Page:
State candidates offer thoughts on water
Solutions range from hydroponics, metered wells to teeth in laws, conservation efforts
An attentive audience at Saturday’s candidate forum on water issues posed some pointed questions to the Citizens Water Advocacy Group (CWAG), sponsor of the forum that took place at the Granite Peak Universalist Unitarian Church Congregation.
The seven candidates for state seats, for the most part, had clearly done their research, said Leslie Hoy, CWAG public relations spokesperson. “There was some misinformation, but CWAG will answer the questions and do some fact checking,” Hoy said.
The questions and answers posed by CWAG and the audience will be posted on the website cwagaz.org Sunday, she added, in addition to the video of the event. Candidates had CWAG’s questions ahead of the event.
The forum focused on local water issues and matters the Arizona legislature needs to tackle, Gary Beverly said at the beginning. He encouraged a “conversation” between candidates; they were free to comment on each other’s responses. He admonished the audience of more than 170 attendees not to shout, cheer, applaud or weep at those responses.
Present were Arizona House incumbents Noel Campbell and David Stringer, and challengers Jodi Rooney, Jan Manolis and Ed Gogek; and Senate incumbent Karen Fann and challenger Jo Craycraft.
Water issues within the Prescott Active Management Area (AMA) include pumping more water out of the aquifers than is recharged, declining levels of groundwater which impacts residential wells, and laws in which the Arizona Department of Water Resources (ADWR) continues to issue certificates of 100-year assured water supply. In an early question, Beverly asked candidates to speak to population growth and legislation.
Manolis questioned how anyone can predict water needs 100 years from now with unknown changes in economy, climate and population demands on water resources. She suggested a temporary halt in issuing 100-year assured water supply certificates until a full understanding exists between groundwater and surface water, conservation, management and education – all are critical, she said.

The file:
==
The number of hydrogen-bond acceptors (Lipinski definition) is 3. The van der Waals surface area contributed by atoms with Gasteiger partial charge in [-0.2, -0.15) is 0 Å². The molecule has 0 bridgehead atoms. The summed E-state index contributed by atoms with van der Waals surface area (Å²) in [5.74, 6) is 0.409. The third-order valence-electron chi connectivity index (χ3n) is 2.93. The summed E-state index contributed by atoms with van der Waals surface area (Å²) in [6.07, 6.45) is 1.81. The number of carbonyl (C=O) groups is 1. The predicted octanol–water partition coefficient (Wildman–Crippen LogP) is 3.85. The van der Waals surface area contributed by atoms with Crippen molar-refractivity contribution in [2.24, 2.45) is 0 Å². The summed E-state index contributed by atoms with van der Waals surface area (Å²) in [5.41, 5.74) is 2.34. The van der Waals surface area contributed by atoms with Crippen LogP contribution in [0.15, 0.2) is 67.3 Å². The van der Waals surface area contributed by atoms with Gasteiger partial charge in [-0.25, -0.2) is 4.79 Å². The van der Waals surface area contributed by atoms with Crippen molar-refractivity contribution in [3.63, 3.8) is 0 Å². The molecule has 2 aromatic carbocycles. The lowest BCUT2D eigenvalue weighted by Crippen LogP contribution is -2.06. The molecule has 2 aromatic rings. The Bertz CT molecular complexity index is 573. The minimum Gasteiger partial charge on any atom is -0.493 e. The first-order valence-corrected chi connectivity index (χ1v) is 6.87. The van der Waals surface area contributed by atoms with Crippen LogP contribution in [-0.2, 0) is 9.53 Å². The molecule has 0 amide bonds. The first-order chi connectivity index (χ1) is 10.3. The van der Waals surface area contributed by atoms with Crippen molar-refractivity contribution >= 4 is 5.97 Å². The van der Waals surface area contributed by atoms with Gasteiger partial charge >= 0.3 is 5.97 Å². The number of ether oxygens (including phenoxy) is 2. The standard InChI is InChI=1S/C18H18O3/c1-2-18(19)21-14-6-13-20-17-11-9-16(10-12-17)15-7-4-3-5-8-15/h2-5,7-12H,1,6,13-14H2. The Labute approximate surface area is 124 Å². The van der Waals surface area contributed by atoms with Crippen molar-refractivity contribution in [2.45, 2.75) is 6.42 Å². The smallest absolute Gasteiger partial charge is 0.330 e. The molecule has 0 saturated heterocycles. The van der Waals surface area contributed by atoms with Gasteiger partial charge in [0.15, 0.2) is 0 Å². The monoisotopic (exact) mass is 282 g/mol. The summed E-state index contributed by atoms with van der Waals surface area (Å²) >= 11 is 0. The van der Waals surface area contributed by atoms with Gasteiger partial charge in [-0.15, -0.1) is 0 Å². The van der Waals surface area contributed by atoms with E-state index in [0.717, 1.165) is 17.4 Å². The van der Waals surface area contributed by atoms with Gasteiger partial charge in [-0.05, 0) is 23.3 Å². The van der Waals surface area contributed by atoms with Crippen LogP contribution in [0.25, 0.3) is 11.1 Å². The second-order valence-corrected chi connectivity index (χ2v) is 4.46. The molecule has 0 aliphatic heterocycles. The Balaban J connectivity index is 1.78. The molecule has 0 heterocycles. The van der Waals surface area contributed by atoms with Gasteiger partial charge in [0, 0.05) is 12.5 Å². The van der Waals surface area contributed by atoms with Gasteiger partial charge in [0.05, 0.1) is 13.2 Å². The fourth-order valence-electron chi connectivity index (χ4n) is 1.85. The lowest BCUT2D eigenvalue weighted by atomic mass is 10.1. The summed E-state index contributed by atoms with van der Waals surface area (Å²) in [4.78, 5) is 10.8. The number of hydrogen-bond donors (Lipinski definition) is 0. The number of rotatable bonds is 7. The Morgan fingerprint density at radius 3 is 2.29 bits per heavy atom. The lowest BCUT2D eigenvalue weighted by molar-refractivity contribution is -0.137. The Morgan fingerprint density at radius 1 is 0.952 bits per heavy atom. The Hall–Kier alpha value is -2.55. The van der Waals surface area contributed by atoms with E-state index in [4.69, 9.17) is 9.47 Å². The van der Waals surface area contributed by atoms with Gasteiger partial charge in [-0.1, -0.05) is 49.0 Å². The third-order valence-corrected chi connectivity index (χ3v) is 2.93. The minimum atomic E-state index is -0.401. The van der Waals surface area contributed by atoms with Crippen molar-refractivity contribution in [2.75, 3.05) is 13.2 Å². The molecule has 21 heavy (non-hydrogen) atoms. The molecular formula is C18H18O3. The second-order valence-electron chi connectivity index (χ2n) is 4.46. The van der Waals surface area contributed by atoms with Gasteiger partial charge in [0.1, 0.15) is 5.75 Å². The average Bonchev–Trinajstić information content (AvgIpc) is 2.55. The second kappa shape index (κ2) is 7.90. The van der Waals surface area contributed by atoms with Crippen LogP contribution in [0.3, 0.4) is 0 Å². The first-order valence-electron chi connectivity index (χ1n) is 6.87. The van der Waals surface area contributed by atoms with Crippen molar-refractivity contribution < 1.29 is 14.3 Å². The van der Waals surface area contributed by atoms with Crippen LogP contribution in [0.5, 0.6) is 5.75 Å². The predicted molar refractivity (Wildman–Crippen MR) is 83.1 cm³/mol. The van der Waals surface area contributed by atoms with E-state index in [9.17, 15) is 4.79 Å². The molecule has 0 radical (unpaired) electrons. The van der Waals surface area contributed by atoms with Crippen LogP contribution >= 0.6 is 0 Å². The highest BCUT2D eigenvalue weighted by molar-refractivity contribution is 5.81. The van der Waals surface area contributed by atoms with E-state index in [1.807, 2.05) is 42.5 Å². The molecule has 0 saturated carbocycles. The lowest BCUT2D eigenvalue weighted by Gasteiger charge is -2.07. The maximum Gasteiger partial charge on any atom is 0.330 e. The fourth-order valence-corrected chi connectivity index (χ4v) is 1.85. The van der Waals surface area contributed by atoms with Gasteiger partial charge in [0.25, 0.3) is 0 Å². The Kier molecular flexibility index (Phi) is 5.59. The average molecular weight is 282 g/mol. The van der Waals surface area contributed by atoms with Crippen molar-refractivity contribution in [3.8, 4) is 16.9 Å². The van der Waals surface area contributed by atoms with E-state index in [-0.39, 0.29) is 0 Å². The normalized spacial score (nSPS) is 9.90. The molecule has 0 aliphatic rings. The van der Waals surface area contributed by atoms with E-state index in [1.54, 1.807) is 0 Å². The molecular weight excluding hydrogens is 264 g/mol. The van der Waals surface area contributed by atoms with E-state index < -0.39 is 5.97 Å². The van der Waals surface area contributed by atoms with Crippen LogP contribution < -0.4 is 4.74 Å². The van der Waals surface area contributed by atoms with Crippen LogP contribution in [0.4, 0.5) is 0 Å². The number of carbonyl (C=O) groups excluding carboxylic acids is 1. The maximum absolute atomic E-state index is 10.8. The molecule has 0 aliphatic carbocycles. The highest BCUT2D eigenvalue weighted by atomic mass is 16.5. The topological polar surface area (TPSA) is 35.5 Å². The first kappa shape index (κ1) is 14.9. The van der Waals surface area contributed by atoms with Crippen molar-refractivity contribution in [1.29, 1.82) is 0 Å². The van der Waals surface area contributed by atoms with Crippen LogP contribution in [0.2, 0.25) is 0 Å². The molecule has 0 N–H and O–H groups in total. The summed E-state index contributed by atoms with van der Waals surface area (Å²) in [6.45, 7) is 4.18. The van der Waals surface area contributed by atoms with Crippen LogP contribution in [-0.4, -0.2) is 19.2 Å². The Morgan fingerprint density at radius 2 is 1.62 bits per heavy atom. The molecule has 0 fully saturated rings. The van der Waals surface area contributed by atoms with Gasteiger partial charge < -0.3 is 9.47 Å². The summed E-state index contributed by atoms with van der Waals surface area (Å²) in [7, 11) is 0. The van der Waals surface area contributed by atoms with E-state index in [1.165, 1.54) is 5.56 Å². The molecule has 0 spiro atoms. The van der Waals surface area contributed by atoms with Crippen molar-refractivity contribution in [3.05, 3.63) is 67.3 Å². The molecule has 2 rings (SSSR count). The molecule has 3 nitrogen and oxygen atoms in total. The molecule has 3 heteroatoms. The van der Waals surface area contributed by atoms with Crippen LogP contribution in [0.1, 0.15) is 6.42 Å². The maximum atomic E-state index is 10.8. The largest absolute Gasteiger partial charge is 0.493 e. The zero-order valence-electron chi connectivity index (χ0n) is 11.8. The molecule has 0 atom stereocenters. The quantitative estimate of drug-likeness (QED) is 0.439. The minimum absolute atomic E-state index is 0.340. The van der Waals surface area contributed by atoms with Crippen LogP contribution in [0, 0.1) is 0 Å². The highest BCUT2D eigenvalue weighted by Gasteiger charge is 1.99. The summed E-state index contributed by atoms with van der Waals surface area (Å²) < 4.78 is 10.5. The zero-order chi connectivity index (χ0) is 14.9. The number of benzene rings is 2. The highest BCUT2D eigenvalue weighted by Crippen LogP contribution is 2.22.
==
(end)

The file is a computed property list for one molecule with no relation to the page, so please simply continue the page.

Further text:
Craycraft would like water laws to be based more on water science, and wants legislators to be more responsible in protecting wildlife and the Verde River. “Groundwater management must be viewed not only in years, but in decades,” she said.
Stringer said 100 years from now water will be abundant. However, in the short and medium term, there is a problem, he added. He would like to see more desalination plants built, and acknowledged the high cost and methods of transporting water with this system.
Fann indicated that 60 percent of water use is for outdoor purposes, and she would like to see macro and micro conservation efforts put in place. In addition, she said there should be a way to capture snowmelt from Mingus Mountain, and suggested more use of hydroponics in agriculture.
Gogek would like to see more “teeth in the law,” no new development until there is safe yield, and tax breaks for people who use rainwater harvesting and desert landscaping. “We will reach a point where not everyone will be able to afford it. We must keep water affordable and available for everyone,” he said.
Ranchers using large sprinkler systems during the day lose 75 percent of the water through evaporation, Campbell said. He wants to appeal to agricultural and cattlemen’s altruistic feelings as an incentive – a carrot – to make changes rather than use a stick.
Rooney reminded the audience that the state allocated water to developments applying for water prior to 1999 in Prescott Valley, one being the Granville subdivision.